It would have been easy for the Respondent to have supplied a birth certificate if that was the case. In the light of repeated anti-German and anti-Complainant remarks made by the Respondent in this case, it is implausible that the Respondent has named his child “Porsche”. The only rights or legitimate interests in respect of the disputed domain name that the Respondent appears to have is based on his ownership of the disputed domain name. Having a daughter named “Porsche” would not represent “use of, or demonstrable preparations to use, the domain name or a name corresponding to the domain name in connection with a bona fide offering of goods or services”, the Respondent being known by the disputed domain name or a legitimate noncommercial or fair use of the disputed domain name, without intent for commercial gain to misleadingly divert consumers or to tarnish the trademark or service mark at issue.
All the Respondent seems to have done with the disputed domain name is try to sell it in a variety of different ways.
For all these reasons, the Panel finds that the Respondent has no rights or legitimate interests in respect of the disputed domain name.
Almost as soon as the Respondent registered the disputed domain name, he put the disputed domain name up for sale for figures close to EUR 10 million. He has continued to do this in a variety of different ways without making any other real use of the disputed domain name.
These are “circumstances indicating that [the Respondent has] registered or … acquired the domain name primarily for the purpose of selling, renting, or otherwise transferring the domain name registration to the complainant who is the owner of the trademark or service mark or to a competitor of that complainant, for valuable consideration in excess of [his] documented out-of-pocket costs directly related to the domain name.” This is evidence of bad faith registration and use under paragraph 4(b)(i) of the Policy.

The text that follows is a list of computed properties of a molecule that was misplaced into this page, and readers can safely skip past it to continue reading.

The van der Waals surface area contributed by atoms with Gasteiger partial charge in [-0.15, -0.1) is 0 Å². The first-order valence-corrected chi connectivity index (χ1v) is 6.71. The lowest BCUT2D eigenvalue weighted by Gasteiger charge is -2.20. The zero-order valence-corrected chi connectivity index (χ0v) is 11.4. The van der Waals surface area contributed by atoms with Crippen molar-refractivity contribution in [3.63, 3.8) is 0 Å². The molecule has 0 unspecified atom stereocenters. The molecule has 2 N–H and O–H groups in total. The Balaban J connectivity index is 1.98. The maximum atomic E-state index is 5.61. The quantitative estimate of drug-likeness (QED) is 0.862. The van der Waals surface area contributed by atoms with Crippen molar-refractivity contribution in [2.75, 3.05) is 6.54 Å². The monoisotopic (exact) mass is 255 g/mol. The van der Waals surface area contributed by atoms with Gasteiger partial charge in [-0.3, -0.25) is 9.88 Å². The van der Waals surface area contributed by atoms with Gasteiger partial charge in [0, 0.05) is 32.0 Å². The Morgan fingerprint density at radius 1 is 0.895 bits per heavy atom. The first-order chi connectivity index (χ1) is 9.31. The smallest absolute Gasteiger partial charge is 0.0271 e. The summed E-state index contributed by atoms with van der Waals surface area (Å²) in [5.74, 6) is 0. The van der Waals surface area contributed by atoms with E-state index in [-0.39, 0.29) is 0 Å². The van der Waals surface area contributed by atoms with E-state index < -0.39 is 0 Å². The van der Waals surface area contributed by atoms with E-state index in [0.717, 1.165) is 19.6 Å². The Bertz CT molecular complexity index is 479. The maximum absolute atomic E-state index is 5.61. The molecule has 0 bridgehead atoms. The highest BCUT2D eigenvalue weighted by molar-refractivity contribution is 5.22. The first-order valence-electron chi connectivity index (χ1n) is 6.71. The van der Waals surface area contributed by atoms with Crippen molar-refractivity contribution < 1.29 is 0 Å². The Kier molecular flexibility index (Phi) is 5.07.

The Respondent has raised a number of points about the Complainant and its behavior. These are irrelevant to a determination under the Policy of the type that the Panel is making here. The registration agreement to which the Respondent agreed when registering the disputed domain name states that in the event the Respondent did not comply with the Policy, he was at risk of losing the disputed domain name.
The Respondent registered the disputed domain name, knowing of the Complainant’s trademark rights over the name that constituted the disputed domain name with the exception of the necessary gTLD and then sought almost immediately to sell the disputed domain name for a sum vastly in excess of any expenses that he could have incurred in connection with the disputed domain name.
For these reasons, the Panel concludes that the Respondent registered and is using the disputed domain name in bad faith.
The Panel in general rejects as either ill-founded or irrelevant to these proceedings the allegations made by the Respondent.
The only remedy available to the Respondent in proceedings of this type is a finding of reverse domain name hijacking. This is applicable where a complaint has been brought in bad faith. Here, the Complaint has been upheld and so was clearly not brought in bad faith. There is, therefore, no scope here for any adverse finding about the Complainant.
For the foregoing reasons, in accordance with paragraphs 4(i) of the Policy and 15 of the Rules, the Panel orders that the disputed domain name, <porsche.website> be transferred to the Complainant.
Date: April 12, 2018